Air International 2006-08
D.Willis - Tupolev Tu-16 Badger /Aircraft profile/
Tupolev Tu-16G Badger-A. Tu-16Gs (G standing for Grazdanski or Civil)were used as crew trainers and fast mail services by Aeroflot under the designation of Tu-104G. This was the final Badger-A variant, nicknamed Krasnyi Shaposhka (Little Red Riding Hood) and was a basic Tu-16, demilitarised with guns removed but retaining the radar.
Tupolev Tu-16R Badger-G of the Soviet Naval Air Service element of Long Range Aviation. It is similar to the Badger-G but has two large electronic intelligence (Elint) pods under the wings and two passive Elint antennae housed in the domes under the fuselage.
Tupolev Tu-16R Badger-G was a modified Badger-A converted to a true multi-sensor long-range reconnaissance aircraft with a camera sensor pallet fitted into the redundant bomb bay. Two passive receiver antennae were housed in the blisters below the fuselage. Although seen in 1969 in Egyptian Air Force colours, this aircraft actually belonged to and was operated by the Soviet Naval Air Arm.
Tupolev Tu-16KS-1 Badger-B. This was the first anti-ship version of the Tu-16 which comprised a Tu-16A airframe with a pair of KS-1 Kennel missiles carried underneath the wings. A retractable 'dustbin' radome in the rear of the former bomb bay would have been used to illuminate the target for the radar-guided missiles. Twenty-five Badger-Bs were supplied to the Indonesian Armed Forces.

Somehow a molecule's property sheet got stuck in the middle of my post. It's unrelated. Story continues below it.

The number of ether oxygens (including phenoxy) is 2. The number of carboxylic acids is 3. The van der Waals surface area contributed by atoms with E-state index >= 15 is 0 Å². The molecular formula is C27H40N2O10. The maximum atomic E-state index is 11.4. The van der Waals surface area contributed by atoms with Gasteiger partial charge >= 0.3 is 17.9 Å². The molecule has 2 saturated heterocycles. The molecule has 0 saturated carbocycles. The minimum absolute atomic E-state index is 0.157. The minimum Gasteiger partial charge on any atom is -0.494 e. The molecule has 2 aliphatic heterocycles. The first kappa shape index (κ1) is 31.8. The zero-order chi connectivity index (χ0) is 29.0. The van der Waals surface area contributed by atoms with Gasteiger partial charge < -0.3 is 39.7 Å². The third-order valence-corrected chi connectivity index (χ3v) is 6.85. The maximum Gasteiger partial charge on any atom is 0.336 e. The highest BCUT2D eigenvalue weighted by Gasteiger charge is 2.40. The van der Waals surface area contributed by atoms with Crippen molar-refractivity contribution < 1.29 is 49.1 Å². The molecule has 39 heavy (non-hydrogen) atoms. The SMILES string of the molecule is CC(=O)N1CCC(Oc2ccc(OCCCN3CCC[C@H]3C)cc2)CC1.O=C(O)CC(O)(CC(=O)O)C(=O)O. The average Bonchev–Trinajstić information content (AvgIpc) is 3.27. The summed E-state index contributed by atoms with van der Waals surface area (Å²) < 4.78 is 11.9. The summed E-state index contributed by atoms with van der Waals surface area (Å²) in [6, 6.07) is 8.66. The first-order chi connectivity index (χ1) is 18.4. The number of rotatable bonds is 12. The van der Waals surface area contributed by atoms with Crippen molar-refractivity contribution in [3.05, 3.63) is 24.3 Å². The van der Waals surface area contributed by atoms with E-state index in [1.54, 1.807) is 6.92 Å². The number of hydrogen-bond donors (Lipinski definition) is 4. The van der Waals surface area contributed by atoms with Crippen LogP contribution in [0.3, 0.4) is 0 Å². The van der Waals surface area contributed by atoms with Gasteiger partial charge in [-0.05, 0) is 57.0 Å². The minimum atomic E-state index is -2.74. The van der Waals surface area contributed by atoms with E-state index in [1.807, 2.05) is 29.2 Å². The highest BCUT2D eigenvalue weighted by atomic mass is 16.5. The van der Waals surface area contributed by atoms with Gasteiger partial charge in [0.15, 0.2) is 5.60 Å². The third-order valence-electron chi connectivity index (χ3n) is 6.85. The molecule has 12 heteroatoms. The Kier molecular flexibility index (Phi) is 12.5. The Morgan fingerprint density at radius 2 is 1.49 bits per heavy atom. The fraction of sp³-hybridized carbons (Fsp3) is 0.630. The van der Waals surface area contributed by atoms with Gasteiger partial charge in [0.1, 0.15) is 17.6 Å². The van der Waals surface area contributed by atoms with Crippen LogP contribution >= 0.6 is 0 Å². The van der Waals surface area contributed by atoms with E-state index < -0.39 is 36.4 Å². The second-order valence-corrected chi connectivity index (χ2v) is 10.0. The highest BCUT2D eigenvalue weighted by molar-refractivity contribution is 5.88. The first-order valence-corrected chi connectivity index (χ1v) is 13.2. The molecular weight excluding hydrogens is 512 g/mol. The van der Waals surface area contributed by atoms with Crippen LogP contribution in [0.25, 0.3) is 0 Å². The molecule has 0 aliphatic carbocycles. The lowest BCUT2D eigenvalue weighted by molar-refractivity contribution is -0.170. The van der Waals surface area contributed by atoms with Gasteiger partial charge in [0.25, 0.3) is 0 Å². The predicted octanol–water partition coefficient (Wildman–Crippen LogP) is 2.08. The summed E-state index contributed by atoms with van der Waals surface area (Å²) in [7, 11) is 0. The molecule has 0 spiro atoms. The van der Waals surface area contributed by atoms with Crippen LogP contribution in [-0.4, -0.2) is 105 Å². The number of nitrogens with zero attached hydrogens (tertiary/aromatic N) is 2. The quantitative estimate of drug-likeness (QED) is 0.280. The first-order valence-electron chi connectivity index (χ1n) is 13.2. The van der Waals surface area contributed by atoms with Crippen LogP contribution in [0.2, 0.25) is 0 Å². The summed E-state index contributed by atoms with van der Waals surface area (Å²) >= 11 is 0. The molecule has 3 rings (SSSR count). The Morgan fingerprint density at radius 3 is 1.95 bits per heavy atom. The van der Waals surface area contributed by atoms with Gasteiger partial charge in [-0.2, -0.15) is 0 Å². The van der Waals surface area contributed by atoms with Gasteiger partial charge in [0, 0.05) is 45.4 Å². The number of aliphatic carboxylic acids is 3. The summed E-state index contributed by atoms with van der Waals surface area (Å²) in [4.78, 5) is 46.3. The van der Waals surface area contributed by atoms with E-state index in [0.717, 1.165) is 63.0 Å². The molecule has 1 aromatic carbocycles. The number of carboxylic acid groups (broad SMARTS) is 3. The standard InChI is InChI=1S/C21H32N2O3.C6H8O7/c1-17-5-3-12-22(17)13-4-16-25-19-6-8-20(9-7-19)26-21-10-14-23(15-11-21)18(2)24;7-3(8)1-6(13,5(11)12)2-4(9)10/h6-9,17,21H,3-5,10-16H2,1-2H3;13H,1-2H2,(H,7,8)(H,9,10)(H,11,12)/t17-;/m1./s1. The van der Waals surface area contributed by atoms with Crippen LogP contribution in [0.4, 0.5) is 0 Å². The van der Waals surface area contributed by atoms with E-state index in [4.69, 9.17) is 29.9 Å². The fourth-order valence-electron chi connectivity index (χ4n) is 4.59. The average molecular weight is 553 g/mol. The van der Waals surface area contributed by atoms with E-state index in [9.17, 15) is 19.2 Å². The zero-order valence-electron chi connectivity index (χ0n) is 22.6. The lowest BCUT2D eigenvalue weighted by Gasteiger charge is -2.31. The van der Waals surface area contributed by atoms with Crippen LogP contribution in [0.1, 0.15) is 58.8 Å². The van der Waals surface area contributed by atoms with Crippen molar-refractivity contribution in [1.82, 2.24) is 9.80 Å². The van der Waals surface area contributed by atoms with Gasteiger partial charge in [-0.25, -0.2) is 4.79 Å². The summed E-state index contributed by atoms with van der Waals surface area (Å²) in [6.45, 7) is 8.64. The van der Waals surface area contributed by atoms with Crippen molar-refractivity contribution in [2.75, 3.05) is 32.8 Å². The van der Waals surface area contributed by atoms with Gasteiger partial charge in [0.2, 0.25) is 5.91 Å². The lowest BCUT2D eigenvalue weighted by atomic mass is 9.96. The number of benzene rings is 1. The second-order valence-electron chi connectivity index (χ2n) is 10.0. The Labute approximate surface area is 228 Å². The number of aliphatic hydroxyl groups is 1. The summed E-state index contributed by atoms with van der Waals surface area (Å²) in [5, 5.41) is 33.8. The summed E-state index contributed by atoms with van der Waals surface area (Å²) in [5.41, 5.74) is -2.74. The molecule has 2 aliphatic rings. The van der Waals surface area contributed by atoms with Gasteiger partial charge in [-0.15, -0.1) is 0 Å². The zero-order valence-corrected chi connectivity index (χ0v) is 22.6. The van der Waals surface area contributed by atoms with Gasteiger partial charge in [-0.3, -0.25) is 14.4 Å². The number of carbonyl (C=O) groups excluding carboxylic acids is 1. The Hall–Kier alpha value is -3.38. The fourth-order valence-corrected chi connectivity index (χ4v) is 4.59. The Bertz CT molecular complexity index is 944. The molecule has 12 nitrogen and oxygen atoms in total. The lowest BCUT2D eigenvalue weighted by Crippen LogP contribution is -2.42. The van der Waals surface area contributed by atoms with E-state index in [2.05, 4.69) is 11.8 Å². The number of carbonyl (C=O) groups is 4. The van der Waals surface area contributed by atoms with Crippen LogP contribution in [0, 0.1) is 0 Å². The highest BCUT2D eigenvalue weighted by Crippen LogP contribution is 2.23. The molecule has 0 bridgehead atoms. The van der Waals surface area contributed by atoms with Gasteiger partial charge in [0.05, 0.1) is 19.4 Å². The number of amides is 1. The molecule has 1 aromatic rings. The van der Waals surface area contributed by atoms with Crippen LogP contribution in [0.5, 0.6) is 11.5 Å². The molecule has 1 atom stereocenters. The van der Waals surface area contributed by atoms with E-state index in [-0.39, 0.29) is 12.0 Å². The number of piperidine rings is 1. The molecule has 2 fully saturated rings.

Tupolev Tu-16K-10 Badger-C. First seen in public in 1961 the Badger-C was easily recognisable from its huge radome for the 'Puff Ball' I-band radar, which replaced the glazed nose. Other visible differences were the addition of fuselage windows, including one for the radar navigator in front of the cockpit, and the huge K-10 missile housed in a semi-recessed centreline position in the former bomb bay.
Tupolev Tu-16K Badger-G of the Egyptian Air Force, illustrated in two-tone camouflage with two KS-1 missiles (eventually replaced by AS-5 Kelts). Egypt replaced 20 Tu-16KS-1s that had been destroyed by Israel in the Six Day War of 1967 with a similar number of Badger-Gs, and these attacked Israeli targets in the 1973 conflict with the loss of one aircraft.
To house the YeN radar’s two large antennae the Tu-16K-10 was fitted with a distinctive 'duck-bill' radome. This variant was optimised for attacking naval targets.
A pair of Tu-16K-26Ps, both armed with two KSR-5 Kingfish long-range radar-guided missiles. Note the electronic countermeasures fairing above the cockpit.